The Uralic language group includes among others Estonian, Hungarian, Sami and Mordvinic (Erzya and Moksha). Before the development of DNA studies, ethnic origins were primarily inferred from linguistic and archeological evidence (such as pottery). Today DNA gives us direct evidence. Demographic data show that until recently, some 95 percent of Finns were born in Finland to Finnish parents. This has declined to 90 percent.
While Finland is largely surrounded by people with unrelated ethnic and linguistic origins. There are ethnically related people, most importantly the Sami (Lapps), Estonians , and Hungarians. Most Finns live in Finland. Some emigrated to America, but not nearly as many as in Scandinavian. The northwestern corner of Russia around St. Petersburg bordering Finland has a population of ethnic Finns -- the Karelians. Karelia was split during the Finnish War for Independence. The Soviets seized the rest of it during World War II. The Karelian language is Finnish dialect. The Russians seeking to obscure its seizure of Finnish territory claim it is a distinct language.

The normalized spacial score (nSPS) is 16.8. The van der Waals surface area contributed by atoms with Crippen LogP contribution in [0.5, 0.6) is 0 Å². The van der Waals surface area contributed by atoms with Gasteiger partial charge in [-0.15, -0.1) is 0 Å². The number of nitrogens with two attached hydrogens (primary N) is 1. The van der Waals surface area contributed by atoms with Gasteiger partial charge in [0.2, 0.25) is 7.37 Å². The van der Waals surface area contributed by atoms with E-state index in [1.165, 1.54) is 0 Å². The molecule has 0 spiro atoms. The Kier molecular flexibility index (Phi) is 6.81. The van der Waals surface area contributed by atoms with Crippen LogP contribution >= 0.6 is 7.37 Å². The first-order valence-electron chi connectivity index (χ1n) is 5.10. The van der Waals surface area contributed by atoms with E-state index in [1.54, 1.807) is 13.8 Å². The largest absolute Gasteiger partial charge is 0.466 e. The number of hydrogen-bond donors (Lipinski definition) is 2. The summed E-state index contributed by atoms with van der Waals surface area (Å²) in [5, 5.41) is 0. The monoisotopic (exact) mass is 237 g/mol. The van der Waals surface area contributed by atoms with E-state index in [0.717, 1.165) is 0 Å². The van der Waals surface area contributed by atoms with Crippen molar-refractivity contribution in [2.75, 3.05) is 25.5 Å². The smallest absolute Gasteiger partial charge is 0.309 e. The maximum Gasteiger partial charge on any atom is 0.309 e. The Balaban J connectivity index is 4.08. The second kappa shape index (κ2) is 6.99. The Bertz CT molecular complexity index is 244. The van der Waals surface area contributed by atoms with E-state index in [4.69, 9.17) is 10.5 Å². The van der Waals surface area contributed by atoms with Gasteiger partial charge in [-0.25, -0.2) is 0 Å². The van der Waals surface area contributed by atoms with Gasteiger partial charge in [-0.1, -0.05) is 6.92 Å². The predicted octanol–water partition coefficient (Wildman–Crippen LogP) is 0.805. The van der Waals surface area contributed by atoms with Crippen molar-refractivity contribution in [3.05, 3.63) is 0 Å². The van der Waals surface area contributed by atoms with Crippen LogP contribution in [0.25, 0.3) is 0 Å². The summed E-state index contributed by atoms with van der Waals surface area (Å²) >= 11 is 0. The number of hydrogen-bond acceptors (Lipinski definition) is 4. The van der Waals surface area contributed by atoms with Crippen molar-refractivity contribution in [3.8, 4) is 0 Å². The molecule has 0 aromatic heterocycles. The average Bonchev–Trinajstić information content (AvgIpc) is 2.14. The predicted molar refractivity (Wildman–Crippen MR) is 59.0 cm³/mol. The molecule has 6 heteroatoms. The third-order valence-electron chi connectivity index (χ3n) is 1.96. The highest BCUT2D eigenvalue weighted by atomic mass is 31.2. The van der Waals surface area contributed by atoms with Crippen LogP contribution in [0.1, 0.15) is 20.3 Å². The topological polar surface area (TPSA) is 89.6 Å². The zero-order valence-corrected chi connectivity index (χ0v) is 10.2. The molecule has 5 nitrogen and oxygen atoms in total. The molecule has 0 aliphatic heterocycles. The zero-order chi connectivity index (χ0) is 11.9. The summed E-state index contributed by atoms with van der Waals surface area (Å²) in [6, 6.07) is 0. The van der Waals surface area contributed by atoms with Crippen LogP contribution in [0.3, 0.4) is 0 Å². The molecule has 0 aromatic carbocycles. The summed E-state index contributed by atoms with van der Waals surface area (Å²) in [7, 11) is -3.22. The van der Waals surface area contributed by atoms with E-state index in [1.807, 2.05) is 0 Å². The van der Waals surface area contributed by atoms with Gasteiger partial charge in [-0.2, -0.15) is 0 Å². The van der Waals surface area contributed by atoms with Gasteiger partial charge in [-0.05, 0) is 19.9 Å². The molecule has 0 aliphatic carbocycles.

The largest minority in Finland is Swedish speakers. Sweden governed Finland for centuries and during this period, Swedish was the official language. Many Finns of Swedish origins are integrated in Finnish society and speak Finnish. The father of Finnish music, who composed the beautiful symphonic poem "Finlandia", was Johan Julius Christian ("Jean") Sibelius. He was born in Finland of Swedish-speaking parents. He belonged to the large ethnic Swedish minority, but he obviously loved his country, Finland. Lapplanders or Sami are a minority in the north. Estimates suggest there are about 2,500 Sami. There are also small numbers of Romani (Gypseys). Finland's Gypseys used the term Romani. There are about 8,000 Gypseys in Finland. They first reached Finland in the 16th century. There is a small Jewish community. Retired Tsarist Army veterans were the first Jews to settle in Finland. The NAZIs during World War II demanded the Finns turn over their Jews as part of the Holocaust. The Finns although dependent on the Germans for war supplies, refused to do so. Finnish Jews served with the Finnish Army alongside the Germans during the War. tHe major groups besides the Swedes are Russians, Estonians, and various Middle Eastern groups. All three of these groups have only arrived recently, after the dissolution of the Soviet Union and the rising militancy and violence in the Middle East (Taliban, Arab Spring, ISIS, etc.).